The Stooges have pulled the wool over our eyes. When Iggy and the boys reunited for a series of one-off shows in 2005 and 2006, they blew fans and critics away with the same explosive energy they displayed in the early ‘70s. Invigorated by the public’s response, the band announced a new Stooges album for 2007. The result is The Weirdness, a half-baked attempt at a comeback.
There was no way that the band could top the visceral power of their first three albums, but they certainly could have tried harder than this. The Weirdness sounds very rushed, as if it were written in a few days. For a band like The Stooges, this would seem like a good thing, but none of the ideas ever take flight. The band tries so hard to sound like themselves that they come off as an imitation
The thing that made The Stooges so groundbreaking was their sound. Guitarist Ron Asheton created walls of distortion and noise. His guitar would produce squeals and moans that seemed to come from the depths of hell. He balanced the sheets of sound by creating riffs that become tattooed on the listener’s brain. On The Weirdness, Asheton’s guitar squeals in all the right places, but the riffs aren’t there. They are so bland that they sound like they come from an instructional video. All the songs bleed together. There is nothing to distinguish “Trollin’,” from “You Can’t Have Friends” or “My Idea of Fun” from “Greedy Awful People.”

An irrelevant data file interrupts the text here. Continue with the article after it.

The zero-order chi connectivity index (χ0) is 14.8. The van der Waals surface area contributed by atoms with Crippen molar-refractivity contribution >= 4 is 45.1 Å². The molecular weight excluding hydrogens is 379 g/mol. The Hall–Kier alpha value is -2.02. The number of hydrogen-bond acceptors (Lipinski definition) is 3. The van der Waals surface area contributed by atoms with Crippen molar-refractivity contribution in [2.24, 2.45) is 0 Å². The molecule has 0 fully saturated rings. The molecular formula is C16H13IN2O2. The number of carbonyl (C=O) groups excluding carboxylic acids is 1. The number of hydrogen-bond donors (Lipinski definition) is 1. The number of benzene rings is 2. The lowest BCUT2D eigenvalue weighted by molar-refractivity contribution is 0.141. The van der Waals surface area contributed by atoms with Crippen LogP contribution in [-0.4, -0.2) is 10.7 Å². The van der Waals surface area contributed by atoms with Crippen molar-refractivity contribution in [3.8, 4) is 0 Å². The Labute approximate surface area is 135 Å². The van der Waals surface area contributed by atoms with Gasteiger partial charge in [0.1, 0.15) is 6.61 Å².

Drummer Scott Asheton suffers from the same problem as his brother. His drums are exceptionally loud, but are incredibly robotic. Asheton seems to be going through the motions, not even bothering to create a groove. This is a problem, because the Stooges thrived on a groove; its part of what made them so appealing. With the lack of great riffing and robotic drumming, the mighty Stooges sound like just another punk band.
Iggy Pop could have saved this record. If he was on his A-Game, his charisma could easily transcend the banality of the music. Unfortunately, Iggy could care less, and it shows. Pop’s voice has lowered in recent years, but that’s understandable considering he is in his late 50s. However, his vocal delivery has nothing to do with nature. Iggy talks his way through each song, and his apathy for the material is palpable. The apathy extends to his lyric writing, which take arrested development to a new level. How do you respond to a 59-year old man spouting lines like “My idea of fun is killing everyone?”
When The Stooges reunited for those festival gigs last year, they proved that they could still bring the goods live. Their live gigs may still pack a punch, but the energy onstage no longer translates to a good record. Raw Power was a street walking cheetah with a heartful of napalm, but The Weirdness is a house cat with a firecracker.